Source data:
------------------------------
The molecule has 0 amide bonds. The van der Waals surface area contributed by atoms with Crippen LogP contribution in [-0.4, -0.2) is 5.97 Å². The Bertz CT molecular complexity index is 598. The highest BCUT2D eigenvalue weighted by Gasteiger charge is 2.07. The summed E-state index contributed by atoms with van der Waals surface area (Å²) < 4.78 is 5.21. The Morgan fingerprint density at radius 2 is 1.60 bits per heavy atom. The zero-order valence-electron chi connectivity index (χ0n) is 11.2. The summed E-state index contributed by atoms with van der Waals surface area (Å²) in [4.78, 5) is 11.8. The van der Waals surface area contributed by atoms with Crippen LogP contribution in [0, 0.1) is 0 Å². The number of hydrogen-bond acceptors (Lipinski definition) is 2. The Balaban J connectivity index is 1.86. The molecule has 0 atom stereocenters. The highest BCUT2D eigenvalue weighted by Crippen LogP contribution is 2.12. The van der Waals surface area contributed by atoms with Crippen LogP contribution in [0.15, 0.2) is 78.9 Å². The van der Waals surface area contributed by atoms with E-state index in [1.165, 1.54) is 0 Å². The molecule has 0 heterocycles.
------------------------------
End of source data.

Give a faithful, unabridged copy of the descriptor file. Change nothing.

The molecule has 0 amide bonds. The van der Waals surface area contributed by atoms with Crippen LogP contribution in [-0.4, -0.2) is 5.97 Å². The Bertz CT molecular complexity index is 598. The highest BCUT2D eigenvalue weighted by Gasteiger charge is 2.07. The summed E-state index contributed by atoms with van der Waals surface area (Å²) < 4.78 is 5.21. The Morgan fingerprint density at radius 2 is 1.60 bits per heavy atom. The zero-order valence-electron chi connectivity index (χ0n) is 11.2. The summed E-state index contributed by atoms with van der Waals surface area (Å²) in [4.78, 5) is 11.8. The van der Waals surface area contributed by atoms with Crippen LogP contribution in [0, 0.1) is 0 Å². The number of hydrogen-bond acceptors (Lipinski definition) is 2. The Balaban J connectivity index is 1.86. The molecule has 0 atom stereocenters. The highest BCUT2D eigenvalue weighted by Crippen LogP contribution is 2.12. The van der Waals surface area contributed by atoms with Crippen LogP contribution in [0.15, 0.2) is 78.9 Å². The van der Waals surface area contributed by atoms with E-state index in [1.165, 1.54) is 0 Å². The molecule has 0 heterocycles.